From God's fullness we have all received, grace upon grace
Shared Lectio Divina, February 2021

Shared Lectio Divina, February 2021

Since April 2020, I have been jointly hosting a shared Lectio group on Tuesday evenings. The following are my reflections only, during the prayer session and as I wrote them up. Please see my separate commentary and leaflet for more information about shared Lectio.

Reflections for 2 February | 9 February | 16 February | 23 February | the whole collection

2 February

Gospel reading: Luke 2.[22-24] 25-35 [36-40] Candlemas

Words: amazed, guided by the Spirit


The Spirit simply guided Simeon to go to the Temple, something he probably did everyday anyway. Nothing grand, challenging, crazy, scary or uncomfortable Just the simple action of being faithful, present, following his usual practice.

Simeon’s relationship with the Spirit was so close – the Spirit rested on him, revealed to him, guided him. I get a sense of still, calm, trust and faith. And underlying it a single-heartedness.

That is something I desire, but feel far from, always wondering what big thing God wants me to do (and fearing what it might be), when it is simply the simple, small, faithful things that are important, and simply being attentive to the Spirit’s nudges.

9 February

Gospel reading: Mark 7.1-8 [9-13]

Words: they noticed


The Gospels often portray the Pharisees as watching or noticing Jesus, in order to trip him up. So what sort of eye do I have? Is it one that notices in order to judge, or in order to have compassion? It could be as simple as grammar, or bags of dog poo, or a person who doesn’t quite ‘fit’ or is different from me. (Being afraid of difference is linked to judging, I think.)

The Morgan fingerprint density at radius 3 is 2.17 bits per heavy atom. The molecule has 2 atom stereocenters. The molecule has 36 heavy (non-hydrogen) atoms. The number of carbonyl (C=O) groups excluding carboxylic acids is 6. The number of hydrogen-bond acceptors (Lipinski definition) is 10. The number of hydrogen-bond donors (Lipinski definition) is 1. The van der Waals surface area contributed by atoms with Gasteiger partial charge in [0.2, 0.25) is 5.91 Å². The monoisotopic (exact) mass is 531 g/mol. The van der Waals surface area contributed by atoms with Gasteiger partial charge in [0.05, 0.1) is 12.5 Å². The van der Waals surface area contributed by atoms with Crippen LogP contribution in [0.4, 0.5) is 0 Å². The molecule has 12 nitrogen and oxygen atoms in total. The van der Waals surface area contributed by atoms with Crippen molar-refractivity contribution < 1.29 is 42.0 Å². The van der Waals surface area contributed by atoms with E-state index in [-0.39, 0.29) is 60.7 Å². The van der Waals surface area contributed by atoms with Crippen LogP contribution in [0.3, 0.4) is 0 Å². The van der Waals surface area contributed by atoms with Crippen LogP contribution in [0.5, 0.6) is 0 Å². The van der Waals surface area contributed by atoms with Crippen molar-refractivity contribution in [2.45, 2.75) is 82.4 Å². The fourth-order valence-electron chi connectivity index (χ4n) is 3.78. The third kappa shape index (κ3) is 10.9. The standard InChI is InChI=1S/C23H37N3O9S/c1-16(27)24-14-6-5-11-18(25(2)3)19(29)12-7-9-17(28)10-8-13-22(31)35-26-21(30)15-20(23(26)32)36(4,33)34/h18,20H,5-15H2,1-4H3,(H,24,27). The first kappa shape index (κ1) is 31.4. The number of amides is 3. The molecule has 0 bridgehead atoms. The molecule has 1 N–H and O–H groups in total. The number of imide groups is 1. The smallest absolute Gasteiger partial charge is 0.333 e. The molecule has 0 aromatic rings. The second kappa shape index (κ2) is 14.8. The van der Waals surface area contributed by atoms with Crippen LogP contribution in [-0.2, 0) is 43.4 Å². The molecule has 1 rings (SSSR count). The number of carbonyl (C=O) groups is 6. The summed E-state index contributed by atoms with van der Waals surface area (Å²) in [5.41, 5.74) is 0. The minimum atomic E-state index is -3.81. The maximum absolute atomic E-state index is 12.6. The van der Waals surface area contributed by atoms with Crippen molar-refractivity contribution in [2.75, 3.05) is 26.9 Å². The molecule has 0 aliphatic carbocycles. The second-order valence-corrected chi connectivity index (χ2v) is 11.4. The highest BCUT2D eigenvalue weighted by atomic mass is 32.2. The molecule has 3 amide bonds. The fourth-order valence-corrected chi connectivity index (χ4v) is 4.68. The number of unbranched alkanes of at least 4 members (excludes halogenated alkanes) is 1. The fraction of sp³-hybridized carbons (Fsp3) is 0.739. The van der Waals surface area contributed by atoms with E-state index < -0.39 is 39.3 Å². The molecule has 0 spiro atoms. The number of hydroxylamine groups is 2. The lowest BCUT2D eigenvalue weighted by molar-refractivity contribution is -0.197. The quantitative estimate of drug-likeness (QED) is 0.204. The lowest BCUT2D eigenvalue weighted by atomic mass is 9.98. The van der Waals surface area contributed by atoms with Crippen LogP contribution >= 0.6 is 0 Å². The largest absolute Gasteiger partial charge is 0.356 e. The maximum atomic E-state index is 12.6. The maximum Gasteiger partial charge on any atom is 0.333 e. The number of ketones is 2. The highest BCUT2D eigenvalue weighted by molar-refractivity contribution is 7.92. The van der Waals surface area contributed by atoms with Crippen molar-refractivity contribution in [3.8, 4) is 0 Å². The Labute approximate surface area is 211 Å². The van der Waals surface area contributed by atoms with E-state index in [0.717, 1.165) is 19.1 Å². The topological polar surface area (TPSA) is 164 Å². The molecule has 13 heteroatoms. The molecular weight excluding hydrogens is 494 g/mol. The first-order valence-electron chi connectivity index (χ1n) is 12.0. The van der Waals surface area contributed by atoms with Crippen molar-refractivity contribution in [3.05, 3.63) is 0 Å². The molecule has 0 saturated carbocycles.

Observing and noticing are not bad. It’s what we do with them. Jesus wasn’t saying: ‘Do not honour God with your lips,’ but ‘It is good that “This people honours me with their lips” and their hearts need to be near me too.’ Observing traditions is good, if it means observing God’s traditions.

16 February

Gospel reading: Mark 8.14-21

Words: broken pieces, remember


The first words I chose were an echo of 5 January, the feeding of the 5,000, but on the second reading the word ‘remember’ was the one that really winked at me. Although actually it is related to the first because it is good to remember past reflections, lessons, gifts from the Spirit.

To remember is to bring the past to life again, to bring it into the present. This is I think the sense of the Greek word anamnesis, both ‘Do this in memory of me’ and the recollection of God’s saving deeds.

Remembering how I was, the events and experiences as they unfolded, enables me to see patterns, changes in me, God at work. It is linked to the understanding that Jesus also speaks of. It also means that it is important to pay attention and take note, so I do remember, so I can understand.

So gathering up the broken pieces of the past helps me to understand in the present and feeds me in the present, and gives me hope and nourishment for the future.

23 February

Gospel reading: Matthew 6.7-15 Lord’s Prayer

Words: when you are praying


The German word here is ‘wenn’, that is, ‘when’ in the sense of ‘whenever’. So Jesus is assuming that the disciples, the crowd gathered around, we reading and hearing these words today are all continuing to pray. It is not just a one-off.

He’s assuming that we want, or are drawn, to pursue a continued relationship with God and has given us this prayer as a pattern to help us.

As I’ve been using it in the last ~9 months, it has been a kind of Lectio, giving up different gems each time, whether that is ‘our’, that is we are praying this prayer together, corporately; or ‘trespasses’ and my sense of boundaries; or ‘thy Kingdom come’ in me and my own soul.

So it has become and is continuing to become a beautiful gift, for which I give thanks.